A Health Effects Assessment done by the Office of Environmental Health Hazard Assessment, the Children’s Environmental Health Center, and the California Protection Agency urges the FDA to re-evaluate their stance on red dye No. 3 and other synthetic food dyes based on recent research evidence (11). Now that California has taken a stand, we have more hope for progress.

Banning red dye No. 30 and other synthetic food dyes in food is, of course, particularly important for our children who are at risk of developing ADHD and other behavioral or cognitive issues. It is also critical for lower-income communities, especially children in those areas. According to the National Health and Nutritional Examination Survey, people in lower-income communities and Black Americans consume more food with synthetic food dyes (12). This is not surprising as those with lower economic status are more likely to rely on cheap, low-quality, ultra-processed foods. While banning synthetic food dyes cannot solve economic inequalities, ensuring that all food is safe and banning harmful ingredients, including red dye No. 3 and other synthetic food dyes in foods, can reduce health risks and poor health outcomes.

Banning Red Dye in Food

Now that you understand the potential problem with red dye No. 3 in food, let’s talk about some potentially positive developments. There is increasing pressure on the FDA in the US to ban the use of red dye in food. Why is it happening now? Great question.
Understanding the potential health risks of red dye in food, California became the first state to ban red dye No. 3 and three other food additives in the fall of 2023 (13, 14). The other substances banned include brominated vegetable oil, potassium bromate, and propylparaben. 

Unfortunately, the law won’t be implemented until 2027. However, it’s a start. This is the first state to ban red dye, but it’s already creating undeniable pressure in other states and on the FDA to take nationwide action in the US. The Center for Science in the Public Interest (CSPI), the Public Interest Research Group, and the Consumer Federation of America filed a petition with the FDA in 2022 to ban red dye No. 3 in food (15). The ban in California may support their efforts.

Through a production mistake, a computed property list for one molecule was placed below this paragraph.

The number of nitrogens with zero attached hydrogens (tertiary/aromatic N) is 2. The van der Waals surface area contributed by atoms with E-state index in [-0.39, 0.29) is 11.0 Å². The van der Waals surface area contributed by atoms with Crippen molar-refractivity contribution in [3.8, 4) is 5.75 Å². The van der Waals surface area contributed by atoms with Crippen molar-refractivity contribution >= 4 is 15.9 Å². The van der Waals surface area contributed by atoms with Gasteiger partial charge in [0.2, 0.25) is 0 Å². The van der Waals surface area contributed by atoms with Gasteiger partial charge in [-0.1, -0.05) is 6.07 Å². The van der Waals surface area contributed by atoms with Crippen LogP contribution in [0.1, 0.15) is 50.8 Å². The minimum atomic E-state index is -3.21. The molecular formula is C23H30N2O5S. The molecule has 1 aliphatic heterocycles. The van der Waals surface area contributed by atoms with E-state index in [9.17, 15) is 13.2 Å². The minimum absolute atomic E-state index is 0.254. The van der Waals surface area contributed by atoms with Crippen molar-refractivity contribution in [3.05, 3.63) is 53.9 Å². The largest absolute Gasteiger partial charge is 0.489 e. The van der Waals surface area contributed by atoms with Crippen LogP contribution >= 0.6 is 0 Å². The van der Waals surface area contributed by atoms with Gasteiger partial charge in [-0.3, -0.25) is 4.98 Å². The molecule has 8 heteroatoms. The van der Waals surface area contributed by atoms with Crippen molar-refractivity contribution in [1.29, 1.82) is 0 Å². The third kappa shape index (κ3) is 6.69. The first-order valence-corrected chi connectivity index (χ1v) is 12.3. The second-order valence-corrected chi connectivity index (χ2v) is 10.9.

This is not the first talk about banning red dye No. 3. Back in 1990, the FDA stopped the use of red dye No. 3 in cosmetics, medicated ointment, lotions, and other topical medications due to a rat study that linked the synthetic color to cancer (16). As you already know, since then, many other studies support the evidence that not only topically applying but also consuming red dye No. 3 may increase health issues, including behavioral issues and cancer (4, 5, 6, 7, 8, 9, 10). Yet, over 30 years have passed, and red dye No. 3 is still being used. 

It seems that the vibrant red colour in food is more important than our health. Considering current research evidence, there is a reason to stay on the side of precaution and remove red dye No. 3 from our food and beverages. The FDA is currently reviewing the petition filed by consumer advocacy groups to ban red dye No. 3 in food (17). Besides red dye No. 3, CSPI is also fighting to ban other food coloring, including Yellow 5, Yellow 6, Red 40, Green 3, Blue 1, Blue 2, and Orange B (18). Similar efforts are ongoing in Canada as well, there is a current petition for banning red dye in food here too (19).

(Not so fun fact: how many states do you think have banned lead in cookware?  

If you said one, then you are correct.  In March 2024, the State of Washington enacted legislation to ban lead in cookware, the first and only state thus far to take such a step.  The ban comes into effect in January 2026.  Hard to believe, isn’t it, for as long as we’ve known about the health hazards related to lead, it took this long for ONE state to ban it in cookware? Along with red dye, lead is also a risk factor for ADHD.)